Tirunelveli: The Banana Country

A new form of collectivization is proving to be a real benefit for the farmers of Tamil Nadu’s banana industry as efforts to cut out the role of middlemen gather momentum

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Descend from the Western Ghats to the Tirunelveli plains and quite suddenly, all around you, are paddy and banana fields, as far as the eye can see. This is Nanguneri taluk, a verdant and beautiful part of Tamil Nadu, reminiscent of the iconic opening scene of Mani Ratnam’s Roja (1992).

Tirunelveli is famous for its bananas. Since the cash crop found a home there in the 1940s, it has become an indispensable part of the region’s agricultural economy. Today, India is the largest producer of bananas in the world, growing 29,163,000 metric tonnes of the fruit in 2016-17, according to “Horticultural Statistics At A Glance 2017”. Tirunelveli is among the largest contributing districts, ranking third in terms of area covered by the banana crop.

The banana is cultivated so heavily across the country that it takes up 13% of the total land devoted to fruit crops, according to the National Horticulture Board’s database. Roughly, one in every three pieces of fruit grown in India is a banana.

There is year-round demand, and retail prices, especially in urban centres, have been rising steadily. So why are the farmers of Tirunelveli suffering? Due to a number of factors, the greatest benefit from this trade goes not to the farmers but to a string of middlemen. The Thamirabarani Farmers Producer Company Ltd (TAFPCO Ltd), a farmers’ producer organization, or FPO, is trying to address this issue. Set up in June 2016, it operates out of the small town of Thirukurungudi, and is helping farmers access government aid schemes. One of the ways in which farmers can benefit, for instance, would be subcontracting transportation so that they have more of a say in fixing prices.

An FPO is a form of farmer collectivization that is gaining popularity in various agricultural sectors in India. These are companies formed by 10 or more farmers, registered under the Companies Act, 2013, that help small and marginal agriculturists face challenges: fragmentation of land holdings, inadequate access to credit, technology, extension services for loans and markets. Through the FPOs they belong to, farmers are also eligible for Central and state government schemes, such as those offered by Nabard, the National Bank for Agriculture and Rural Development.

“If I sell a banana bunch for Rs10, by the time the retail store buys it, the rate has gone up to Rs80,” says B. Rangaraj, a farmer and member of TAFPCO, while cutting bunches of red bananas to send to the auction market in Nagercoil, 45km away. “I see only a paltry sum for my efforts. It’s the various brokers who end up pocketing most of the profit. Until this equation changes, farmers can hope for nothing more than survival.”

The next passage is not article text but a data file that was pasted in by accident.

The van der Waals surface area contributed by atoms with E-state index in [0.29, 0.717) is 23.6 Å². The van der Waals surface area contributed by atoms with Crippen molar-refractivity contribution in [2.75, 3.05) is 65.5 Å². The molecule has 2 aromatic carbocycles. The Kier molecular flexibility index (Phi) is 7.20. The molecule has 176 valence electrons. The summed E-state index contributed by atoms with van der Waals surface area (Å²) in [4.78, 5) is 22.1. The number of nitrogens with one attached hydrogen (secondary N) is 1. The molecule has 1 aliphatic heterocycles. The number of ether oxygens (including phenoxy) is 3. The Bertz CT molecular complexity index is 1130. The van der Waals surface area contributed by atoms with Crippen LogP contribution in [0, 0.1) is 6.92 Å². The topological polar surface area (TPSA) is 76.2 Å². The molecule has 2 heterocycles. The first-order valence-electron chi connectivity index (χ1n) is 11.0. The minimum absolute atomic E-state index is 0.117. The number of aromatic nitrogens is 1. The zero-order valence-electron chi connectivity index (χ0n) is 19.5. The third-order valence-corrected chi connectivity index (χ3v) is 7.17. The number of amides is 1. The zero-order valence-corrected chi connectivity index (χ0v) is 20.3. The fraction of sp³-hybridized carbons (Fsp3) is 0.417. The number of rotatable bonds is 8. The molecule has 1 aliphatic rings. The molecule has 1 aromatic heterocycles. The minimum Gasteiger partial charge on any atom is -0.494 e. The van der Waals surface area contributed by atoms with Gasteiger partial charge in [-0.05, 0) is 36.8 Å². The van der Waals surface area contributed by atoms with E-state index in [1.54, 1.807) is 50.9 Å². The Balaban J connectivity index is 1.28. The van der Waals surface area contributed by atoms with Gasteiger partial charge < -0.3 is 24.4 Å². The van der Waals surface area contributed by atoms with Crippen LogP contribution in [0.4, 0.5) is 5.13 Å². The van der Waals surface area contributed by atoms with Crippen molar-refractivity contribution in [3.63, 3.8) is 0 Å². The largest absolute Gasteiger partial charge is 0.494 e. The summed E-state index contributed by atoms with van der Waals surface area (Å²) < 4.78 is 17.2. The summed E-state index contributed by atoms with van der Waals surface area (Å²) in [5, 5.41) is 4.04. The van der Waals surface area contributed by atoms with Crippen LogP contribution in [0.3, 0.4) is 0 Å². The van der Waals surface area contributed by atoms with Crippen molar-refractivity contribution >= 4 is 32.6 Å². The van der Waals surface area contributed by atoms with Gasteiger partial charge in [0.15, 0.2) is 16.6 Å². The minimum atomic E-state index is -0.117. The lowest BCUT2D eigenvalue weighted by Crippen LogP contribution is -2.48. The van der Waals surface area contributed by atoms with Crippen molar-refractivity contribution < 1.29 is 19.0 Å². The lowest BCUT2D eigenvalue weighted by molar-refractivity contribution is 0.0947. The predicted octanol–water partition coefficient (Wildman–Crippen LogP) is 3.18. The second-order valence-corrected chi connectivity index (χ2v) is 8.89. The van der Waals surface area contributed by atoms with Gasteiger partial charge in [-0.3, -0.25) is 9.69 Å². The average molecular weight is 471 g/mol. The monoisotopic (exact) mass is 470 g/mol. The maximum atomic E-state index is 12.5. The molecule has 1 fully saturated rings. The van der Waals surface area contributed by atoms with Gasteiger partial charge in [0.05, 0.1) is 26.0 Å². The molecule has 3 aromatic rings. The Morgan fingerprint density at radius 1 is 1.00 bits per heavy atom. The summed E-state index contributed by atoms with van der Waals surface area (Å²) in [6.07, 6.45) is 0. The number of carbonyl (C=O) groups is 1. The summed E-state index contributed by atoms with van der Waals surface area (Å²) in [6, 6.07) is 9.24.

‘Nendran’ being transported to the market.

‘Nendran’ being transported to the market.

A fruit for all seasons

“It’s said that there are certain banana varieties like the pachanadan and matti that can even be used as a substitute for mother’s milk to a newborn,” says Wilfred Fernando, who was instrumental in setting up TAFPCO. Though he now lives in Chennai, Fernando is well-versed in banana cultivation, having grown up in Tirunelveli. He still has farmland in the region. Fernando and his son Walter hope to change the way bananas are bought and sold in Tamil Nadu. “It is unique to our region that as many as 18 different varieties are cultivated,” he adds. “Tamil Nadu, especially the Tirunelveli region, is probably the only place in the world this is happening.”

Globally, the banana industry is dominated by two varieties, the Cavendish and dwarf Cavendish. While these are as tasty and nutrient-rich as any other banana, extensive monoculture makes Cavendish banana plantations highly susceptible to disease. As one Cavendish plant is essentially a clone of another, a pathogen that affects one plant can end up destroying an entire plantation. Diversity in banana varieties prevents this.

This is the key reason Tamil Nadu is the fifth-largest banana-growing region in the world. According to the state’s agriculture department, the average banana yield in Tamil Nadu is 100 metric tonnes per hectare, against a national average of 37 metric tonnes. The state’s annual banana production is 6.2 million tonnes, with 300,000 hectares under cultivation.

The problem for the farmer comes when it’s time to sell. “The brokers are like a mafia,” says Fernando. “They observe developments in the industry and advance money to the small farmers during the cropping process.” An average banana plant needs between eight and 10 months of care to produce a good yield. “So when the time comes to sell, the broker has this unwritten bond with the farmer and can buy at whatever price suits them,” Fernando continues. “With unpredictable weather and climate change, the situation for the farmer has only become worse.”

A farmer near Thirukurungudi cuts bunches of the ‘karpuravalli’ variety, which will be ripened before it’s ready to be sold.